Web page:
In addition, the PIASC, in conjunction with other Italian-American organizations in the community, annually sponsors a Columbus Day Italian-American Heritage Celebration, which is held in October of each year. The proceeds of this event in recent years have been donated to the San Mateo County Historical Association Museum and the Peninsula Symphony, among other worthy causes. The club also raises funds and annually awards scholarships in excess of $15,000 to deserving high school students who desire to further their education. Finally, the club supports other charitable organizations, like Mission Hospice.
The Peninsula Italian American Social Club of San Mateo can proudly trace its origin directly to the 1930s. It was either 1933 or 1934 when a group of Italian American residents of San Mateo, under the leadership of Frank Lodato, joined together to form a social club for members of the Italian American community known as the New Deal Italian-American Federation of San Mateo California. The selection of the name was influenced by the newly inaugurated national social program known as the New Deal.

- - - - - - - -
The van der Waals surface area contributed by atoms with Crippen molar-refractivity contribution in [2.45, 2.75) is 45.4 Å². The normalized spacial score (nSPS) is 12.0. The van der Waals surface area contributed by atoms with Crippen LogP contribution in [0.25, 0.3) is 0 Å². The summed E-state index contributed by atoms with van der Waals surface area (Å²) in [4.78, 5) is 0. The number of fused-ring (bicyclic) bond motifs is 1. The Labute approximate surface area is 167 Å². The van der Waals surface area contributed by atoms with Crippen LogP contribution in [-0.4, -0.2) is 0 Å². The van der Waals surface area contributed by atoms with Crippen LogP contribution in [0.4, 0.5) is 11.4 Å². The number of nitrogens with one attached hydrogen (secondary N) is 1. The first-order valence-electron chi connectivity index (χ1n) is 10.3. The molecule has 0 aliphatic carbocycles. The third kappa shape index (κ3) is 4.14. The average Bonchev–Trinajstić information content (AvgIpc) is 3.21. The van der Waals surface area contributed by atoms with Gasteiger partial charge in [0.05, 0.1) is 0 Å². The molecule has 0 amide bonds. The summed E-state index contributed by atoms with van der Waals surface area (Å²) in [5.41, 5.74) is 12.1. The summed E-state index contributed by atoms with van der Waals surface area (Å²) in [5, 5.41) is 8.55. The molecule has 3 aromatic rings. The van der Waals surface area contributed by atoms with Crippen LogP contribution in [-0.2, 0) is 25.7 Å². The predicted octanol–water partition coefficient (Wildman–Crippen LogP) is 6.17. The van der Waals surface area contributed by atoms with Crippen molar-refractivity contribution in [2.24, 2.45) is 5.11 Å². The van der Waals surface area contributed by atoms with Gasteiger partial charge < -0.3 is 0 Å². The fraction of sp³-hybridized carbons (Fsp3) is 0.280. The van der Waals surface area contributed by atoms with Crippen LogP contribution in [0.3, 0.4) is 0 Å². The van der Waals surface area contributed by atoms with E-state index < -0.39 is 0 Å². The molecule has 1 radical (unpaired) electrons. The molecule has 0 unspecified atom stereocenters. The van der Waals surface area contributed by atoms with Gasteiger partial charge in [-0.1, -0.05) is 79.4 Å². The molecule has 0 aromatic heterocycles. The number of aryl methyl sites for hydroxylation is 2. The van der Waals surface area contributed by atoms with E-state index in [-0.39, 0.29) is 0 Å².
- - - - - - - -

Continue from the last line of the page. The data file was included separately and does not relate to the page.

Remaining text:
The first president of the club was Frank Lodato, a prominent Italian American resident of San Mateo. Among the founding members were Guido Sbragia, Mike Berta, Silvio Iannaconi, Mario Cascinai, George Cascinai, A. Vespa, Pete Garelli, S. Cilia, Frank DeMartini, Joseph Ziccone, Charles Todaro, Frank Bergano, Frank Perry, Joseph Basso, Victor Turchett, Santo Colombo, Louis Pisoni and Louie Moriconi.
At that time there were four other popular Italian American organizations in San Mateo, namely the San Mateo Nest, Order of Owls chartered circa 1913; the Italian Catholic Society of San Mateo founded in the early 1920s and the American Progressive Club of San Mateo. The Italian Catholic Society has become a branch of the Italian Catholic Federation, however the other three organizations ceased to exist many years ago.
The membership of the New Deal Italian-American Federation was composed mostly of individuals whose social and political beliefs differed from those advocated by the Italian American Progressive Club.
In the early years the meetings and social events of the club were held in the homes of members. Several of them had homes with a full basement on the ground floor, which provided suitable quarters for the meetings and social events.